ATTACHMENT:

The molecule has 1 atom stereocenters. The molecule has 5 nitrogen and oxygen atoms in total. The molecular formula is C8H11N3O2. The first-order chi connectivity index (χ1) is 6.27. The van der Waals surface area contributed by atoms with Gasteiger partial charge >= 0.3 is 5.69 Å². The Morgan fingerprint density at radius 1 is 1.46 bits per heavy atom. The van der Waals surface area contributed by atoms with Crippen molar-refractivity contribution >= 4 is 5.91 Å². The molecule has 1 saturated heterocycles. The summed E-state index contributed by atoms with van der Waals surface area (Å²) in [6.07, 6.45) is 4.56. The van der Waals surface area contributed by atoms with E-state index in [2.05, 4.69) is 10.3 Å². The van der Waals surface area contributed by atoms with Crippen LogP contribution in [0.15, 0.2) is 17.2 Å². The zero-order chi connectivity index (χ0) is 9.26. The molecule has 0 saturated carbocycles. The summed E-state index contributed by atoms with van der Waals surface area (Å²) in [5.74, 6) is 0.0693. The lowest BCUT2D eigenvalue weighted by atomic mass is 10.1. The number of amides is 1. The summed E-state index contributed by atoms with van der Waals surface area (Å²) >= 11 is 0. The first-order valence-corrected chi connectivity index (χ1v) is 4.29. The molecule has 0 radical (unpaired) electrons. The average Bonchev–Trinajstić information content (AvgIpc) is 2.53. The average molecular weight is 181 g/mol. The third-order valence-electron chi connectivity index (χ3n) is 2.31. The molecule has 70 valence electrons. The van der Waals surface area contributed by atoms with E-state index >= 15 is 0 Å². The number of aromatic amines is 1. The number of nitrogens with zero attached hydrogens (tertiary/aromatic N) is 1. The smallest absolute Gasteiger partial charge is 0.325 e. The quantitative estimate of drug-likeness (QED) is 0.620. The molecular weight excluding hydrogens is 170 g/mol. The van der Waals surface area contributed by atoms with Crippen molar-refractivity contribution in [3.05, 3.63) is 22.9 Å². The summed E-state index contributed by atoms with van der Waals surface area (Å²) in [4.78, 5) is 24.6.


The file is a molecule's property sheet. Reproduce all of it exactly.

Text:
The molecule has 1 atom stereocenters. The molecule has 5 nitrogen and oxygen atoms in total. The molecular formula is C8H11N3O2. The first-order chi connectivity index (χ1) is 6.27. The van der Waals surface area contributed by atoms with Gasteiger partial charge >= 0.3 is 5.69 Å². The Morgan fingerprint density at radius 1 is 1.46 bits per heavy atom. The van der Waals surface area contributed by atoms with Crippen molar-refractivity contribution >= 4 is 5.91 Å². The molecule has 1 saturated heterocycles. The summed E-state index contributed by atoms with van der Waals surface area (Å²) in [6.07, 6.45) is 4.56. The van der Waals surface area contributed by atoms with E-state index in [2.05, 4.69) is 10.3 Å². The van der Waals surface area contributed by atoms with Crippen LogP contribution in [0.15, 0.2) is 17.2 Å². The zero-order chi connectivity index (χ0) is 9.26. The molecule has 0 saturated carbocycles. The summed E-state index contributed by atoms with van der Waals surface area (Å²) in [5.74, 6) is 0.0693. The lowest BCUT2D eigenvalue weighted by atomic mass is 10.1. The number of amides is 1. The summed E-state index contributed by atoms with van der Waals surface area (Å²) >= 11 is 0. The first-order valence-corrected chi connectivity index (χ1v) is 4.29. The molecule has 0 radical (unpaired) electrons. The average Bonchev–Trinajstić information content (AvgIpc) is 2.53. The average molecular weight is 181 g/mol. The third-order valence-electron chi connectivity index (χ3n) is 2.31. The molecule has 70 valence electrons. The van der Waals surface area contributed by atoms with E-state index >= 15 is 0 Å². The number of aromatic amines is 1. The number of nitrogens with zero attached hydrogens (tertiary/aromatic N) is 1. The smallest absolute Gasteiger partial charge is 0.325 e. The quantitative estimate of drug-likeness (QED) is 0.620. The molecular weight excluding hydrogens is 170 g/mol. The van der Waals surface area contributed by atoms with Crippen molar-refractivity contribution in [3.05, 3.63) is 22.9 Å². The summed E-state index contributed by atoms with van der Waals surface area (Å²) in [4.78, 5) is 24.6.